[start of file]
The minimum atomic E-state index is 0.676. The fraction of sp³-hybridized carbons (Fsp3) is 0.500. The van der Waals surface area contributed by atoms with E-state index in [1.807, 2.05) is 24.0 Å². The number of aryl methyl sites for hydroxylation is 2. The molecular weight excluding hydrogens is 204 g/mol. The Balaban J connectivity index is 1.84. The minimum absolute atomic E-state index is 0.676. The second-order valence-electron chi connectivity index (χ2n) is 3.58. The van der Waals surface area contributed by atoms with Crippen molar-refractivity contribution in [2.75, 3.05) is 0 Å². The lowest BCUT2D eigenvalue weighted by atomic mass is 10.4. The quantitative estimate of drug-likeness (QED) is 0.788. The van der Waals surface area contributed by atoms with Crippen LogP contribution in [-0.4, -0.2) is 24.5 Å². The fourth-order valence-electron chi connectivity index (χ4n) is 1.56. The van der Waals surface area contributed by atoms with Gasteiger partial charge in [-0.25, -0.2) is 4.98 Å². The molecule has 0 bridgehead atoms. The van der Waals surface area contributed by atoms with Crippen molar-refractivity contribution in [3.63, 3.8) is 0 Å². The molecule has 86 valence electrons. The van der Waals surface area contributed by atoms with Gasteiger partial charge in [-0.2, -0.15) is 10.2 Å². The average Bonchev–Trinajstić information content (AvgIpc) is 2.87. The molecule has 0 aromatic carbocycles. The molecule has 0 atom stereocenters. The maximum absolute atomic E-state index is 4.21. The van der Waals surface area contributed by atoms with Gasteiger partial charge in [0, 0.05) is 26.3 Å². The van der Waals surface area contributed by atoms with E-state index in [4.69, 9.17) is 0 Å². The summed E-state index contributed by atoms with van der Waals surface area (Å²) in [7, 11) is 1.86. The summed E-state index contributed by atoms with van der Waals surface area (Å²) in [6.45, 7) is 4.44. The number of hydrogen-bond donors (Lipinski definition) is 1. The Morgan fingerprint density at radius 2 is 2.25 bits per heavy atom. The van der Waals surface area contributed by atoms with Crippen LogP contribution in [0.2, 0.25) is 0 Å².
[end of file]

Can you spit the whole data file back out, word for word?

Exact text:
The minimum atomic E-state index is 0.676. The fraction of sp³-hybridized carbons (Fsp3) is 0.500. The van der Waals surface area contributed by atoms with E-state index in [1.807, 2.05) is 24.0 Å². The number of aryl methyl sites for hydroxylation is 2. The molecular weight excluding hydrogens is 204 g/mol. The Balaban J connectivity index is 1.84. The minimum absolute atomic E-state index is 0.676. The second-order valence-electron chi connectivity index (χ2n) is 3.58. The van der Waals surface area contributed by atoms with Crippen molar-refractivity contribution in [2.75, 3.05) is 0 Å². The lowest BCUT2D eigenvalue weighted by atomic mass is 10.4. The quantitative estimate of drug-likeness (QED) is 0.788. The van der Waals surface area contributed by atoms with Crippen LogP contribution in [-0.4, -0.2) is 24.5 Å². The fourth-order valence-electron chi connectivity index (χ4n) is 1.56. The van der Waals surface area contributed by atoms with Gasteiger partial charge in [-0.25, -0.2) is 4.98 Å². The molecule has 0 bridgehead atoms. The van der Waals surface area contributed by atoms with Crippen molar-refractivity contribution in [3.63, 3.8) is 0 Å². The molecule has 86 valence electrons. The van der Waals surface area contributed by atoms with Gasteiger partial charge in [-0.2, -0.15) is 10.2 Å². The average Bonchev–Trinajstić information content (AvgIpc) is 2.87. The molecule has 0 aromatic carbocycles. The molecule has 0 atom stereocenters. The maximum absolute atomic E-state index is 4.21. The van der Waals surface area contributed by atoms with Gasteiger partial charge in [0, 0.05) is 26.3 Å². The van der Waals surface area contributed by atoms with E-state index in [4.69, 9.17) is 0 Å². The summed E-state index contributed by atoms with van der Waals surface area (Å²) in [7, 11) is 1.86. The summed E-state index contributed by atoms with van der Waals surface area (Å²) in [6.45, 7) is 4.44. The number of hydrogen-bond donors (Lipinski definition) is 1. The Morgan fingerprint density at radius 2 is 2.25 bits per heavy atom. The van der Waals surface area contributed by atoms with Crippen LogP contribution in [0.2, 0.25) is 0 Å².